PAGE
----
What do I personally learn from this?

1) Small group sizes cannot per se convey a representative picture. Each group unfolds a different dynamic, which also results from the interaction of the individual participants. Although this is a truism, we sometimes tend to take criticism personally and/or professionally very seriously. Especially if we have reflected intensively on the instructional design beforehand.

2) It is unlikely that the expectations and needs of all participants can be fully satisfied. Therefore a seemingly unconditional positive feedback should be rather critically questioned. This holds true for the reverse case as well.

3) Diplomatically phrased statements like „I would have wished for…“ indicate individual needs, which do no not have to coincide with the wishes of other participants or the intended learning outcome of the workshop. Each participant has his or her own truth. And this applies to the instructor or coach as well…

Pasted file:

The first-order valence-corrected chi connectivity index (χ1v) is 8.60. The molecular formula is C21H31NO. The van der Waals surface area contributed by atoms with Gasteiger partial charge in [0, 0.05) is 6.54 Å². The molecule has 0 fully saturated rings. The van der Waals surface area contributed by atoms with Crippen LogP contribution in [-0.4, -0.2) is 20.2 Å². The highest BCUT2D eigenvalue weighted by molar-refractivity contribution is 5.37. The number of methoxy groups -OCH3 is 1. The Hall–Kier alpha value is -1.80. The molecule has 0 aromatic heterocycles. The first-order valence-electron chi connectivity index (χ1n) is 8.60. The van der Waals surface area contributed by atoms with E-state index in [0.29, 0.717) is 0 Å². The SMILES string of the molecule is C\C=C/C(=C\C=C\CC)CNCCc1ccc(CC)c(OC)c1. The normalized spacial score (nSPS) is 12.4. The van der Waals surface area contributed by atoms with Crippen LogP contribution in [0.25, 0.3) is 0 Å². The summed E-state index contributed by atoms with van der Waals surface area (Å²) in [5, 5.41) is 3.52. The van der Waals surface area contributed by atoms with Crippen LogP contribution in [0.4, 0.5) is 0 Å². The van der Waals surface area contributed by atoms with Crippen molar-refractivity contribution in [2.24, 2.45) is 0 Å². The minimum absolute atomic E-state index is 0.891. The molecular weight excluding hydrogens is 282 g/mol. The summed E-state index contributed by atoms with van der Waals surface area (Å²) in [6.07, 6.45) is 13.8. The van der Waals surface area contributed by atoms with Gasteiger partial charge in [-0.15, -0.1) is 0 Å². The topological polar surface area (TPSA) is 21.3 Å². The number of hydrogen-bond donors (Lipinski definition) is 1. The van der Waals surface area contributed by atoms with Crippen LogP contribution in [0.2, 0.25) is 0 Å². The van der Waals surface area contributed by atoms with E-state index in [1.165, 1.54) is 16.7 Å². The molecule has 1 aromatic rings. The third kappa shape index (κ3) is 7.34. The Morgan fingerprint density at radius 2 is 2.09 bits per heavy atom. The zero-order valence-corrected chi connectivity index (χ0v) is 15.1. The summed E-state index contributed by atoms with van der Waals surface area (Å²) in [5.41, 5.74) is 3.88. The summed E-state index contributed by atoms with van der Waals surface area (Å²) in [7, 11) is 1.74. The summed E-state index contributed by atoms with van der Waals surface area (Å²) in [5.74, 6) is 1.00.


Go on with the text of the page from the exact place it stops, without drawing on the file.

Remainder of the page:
Conclusion: Although evaluations and feedback can provide important indications for interventions, the instructor or coach is responsible for a theoretically and conceptually sound workshop concept. Not every criticism or suggestion should lead directly to an intervention.

In other words: Stay true to the intended learning outcome and the corresponding instructional design. Intervene cautiously and not erratically. Do not let yourself be carried away by the wishes of selected participants who speak out loud.